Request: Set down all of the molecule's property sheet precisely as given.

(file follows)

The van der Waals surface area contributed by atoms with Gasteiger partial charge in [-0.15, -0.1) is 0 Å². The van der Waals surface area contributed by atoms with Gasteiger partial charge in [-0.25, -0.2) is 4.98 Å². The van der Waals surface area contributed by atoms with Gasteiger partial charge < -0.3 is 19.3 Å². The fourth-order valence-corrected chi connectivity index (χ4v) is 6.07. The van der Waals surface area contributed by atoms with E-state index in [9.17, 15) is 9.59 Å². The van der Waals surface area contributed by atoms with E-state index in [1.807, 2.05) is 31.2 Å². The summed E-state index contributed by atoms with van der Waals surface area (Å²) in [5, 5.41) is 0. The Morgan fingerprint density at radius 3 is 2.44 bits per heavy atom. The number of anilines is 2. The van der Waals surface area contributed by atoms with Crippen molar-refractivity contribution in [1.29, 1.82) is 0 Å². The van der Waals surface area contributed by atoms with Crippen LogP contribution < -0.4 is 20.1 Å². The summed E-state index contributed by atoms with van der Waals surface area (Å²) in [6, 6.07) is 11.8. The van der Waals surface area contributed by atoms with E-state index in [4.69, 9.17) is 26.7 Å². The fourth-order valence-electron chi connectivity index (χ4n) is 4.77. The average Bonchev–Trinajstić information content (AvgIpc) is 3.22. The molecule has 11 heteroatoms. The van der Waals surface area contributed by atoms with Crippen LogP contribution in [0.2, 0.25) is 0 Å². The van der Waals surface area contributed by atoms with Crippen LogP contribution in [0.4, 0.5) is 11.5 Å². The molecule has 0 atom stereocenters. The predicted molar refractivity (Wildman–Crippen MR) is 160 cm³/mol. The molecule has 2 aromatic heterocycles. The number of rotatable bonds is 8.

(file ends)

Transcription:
The van der Waals surface area contributed by atoms with Gasteiger partial charge in [-0.15, -0.1) is 0 Å². The van der Waals surface area contributed by atoms with Gasteiger partial charge in [-0.25, -0.2) is 4.98 Å². The van der Waals surface area contributed by atoms with Gasteiger partial charge < -0.3 is 19.3 Å². The fourth-order valence-corrected chi connectivity index (χ4v) is 6.07. The van der Waals surface area contributed by atoms with E-state index in [9.17, 15) is 9.59 Å². The van der Waals surface area contributed by atoms with E-state index in [1.807, 2.05) is 31.2 Å². The summed E-state index contributed by atoms with van der Waals surface area (Å²) in [5, 5.41) is 0. The Morgan fingerprint density at radius 3 is 2.44 bits per heavy atom. The number of anilines is 2. The van der Waals surface area contributed by atoms with Crippen molar-refractivity contribution in [1.29, 1.82) is 0 Å². The van der Waals surface area contributed by atoms with Crippen LogP contribution < -0.4 is 20.1 Å². The summed E-state index contributed by atoms with van der Waals surface area (Å²) in [6, 6.07) is 11.8. The van der Waals surface area contributed by atoms with E-state index in [4.69, 9.17) is 26.7 Å². The fourth-order valence-electron chi connectivity index (χ4n) is 4.77. The average Bonchev–Trinajstić information content (AvgIpc) is 3.22. The molecule has 11 heteroatoms. The van der Waals surface area contributed by atoms with Crippen LogP contribution in [0.2, 0.25) is 0 Å². The van der Waals surface area contributed by atoms with Crippen LogP contribution in [0.4, 0.5) is 11.5 Å². The molecule has 0 atom stereocenters. The predicted molar refractivity (Wildman–Crippen MR) is 160 cm³/mol. The molecule has 2 aromatic heterocycles. The number of rotatable bonds is 8.